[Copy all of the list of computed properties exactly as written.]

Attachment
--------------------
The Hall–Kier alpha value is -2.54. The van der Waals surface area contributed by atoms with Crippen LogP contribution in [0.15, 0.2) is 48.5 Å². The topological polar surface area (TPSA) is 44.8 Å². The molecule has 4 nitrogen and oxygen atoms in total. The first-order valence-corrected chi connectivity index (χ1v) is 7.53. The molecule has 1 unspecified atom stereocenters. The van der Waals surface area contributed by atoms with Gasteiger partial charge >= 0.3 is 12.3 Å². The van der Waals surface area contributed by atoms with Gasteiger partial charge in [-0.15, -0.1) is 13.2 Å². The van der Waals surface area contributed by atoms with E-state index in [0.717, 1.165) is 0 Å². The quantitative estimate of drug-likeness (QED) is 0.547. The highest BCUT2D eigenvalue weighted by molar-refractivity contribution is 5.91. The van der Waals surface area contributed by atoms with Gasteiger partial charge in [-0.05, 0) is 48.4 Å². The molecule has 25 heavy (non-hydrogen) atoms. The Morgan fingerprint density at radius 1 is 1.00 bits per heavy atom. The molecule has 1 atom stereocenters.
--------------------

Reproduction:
The Hall–Kier alpha value is -2.54. The van der Waals surface area contributed by atoms with Crippen LogP contribution in [0.15, 0.2) is 48.5 Å². The topological polar surface area (TPSA) is 44.8 Å². The molecule has 4 nitrogen and oxygen atoms in total. The first-order valence-corrected chi connectivity index (χ1v) is 7.53. The molecule has 1 unspecified atom stereocenters. The van der Waals surface area contributed by atoms with Gasteiger partial charge >= 0.3 is 12.3 Å². The van der Waals surface area contributed by atoms with Gasteiger partial charge in [-0.15, -0.1) is 13.2 Å². The van der Waals surface area contributed by atoms with E-state index in [0.717, 1.165) is 0 Å². The quantitative estimate of drug-likeness (QED) is 0.547. The highest BCUT2D eigenvalue weighted by molar-refractivity contribution is 5.91. The van der Waals surface area contributed by atoms with Gasteiger partial charge in [-0.05, 0) is 48.4 Å². The molecule has 25 heavy (non-hydrogen) atoms. The Morgan fingerprint density at radius 1 is 1.00 bits per heavy atom. The molecule has 1 atom stereocenters.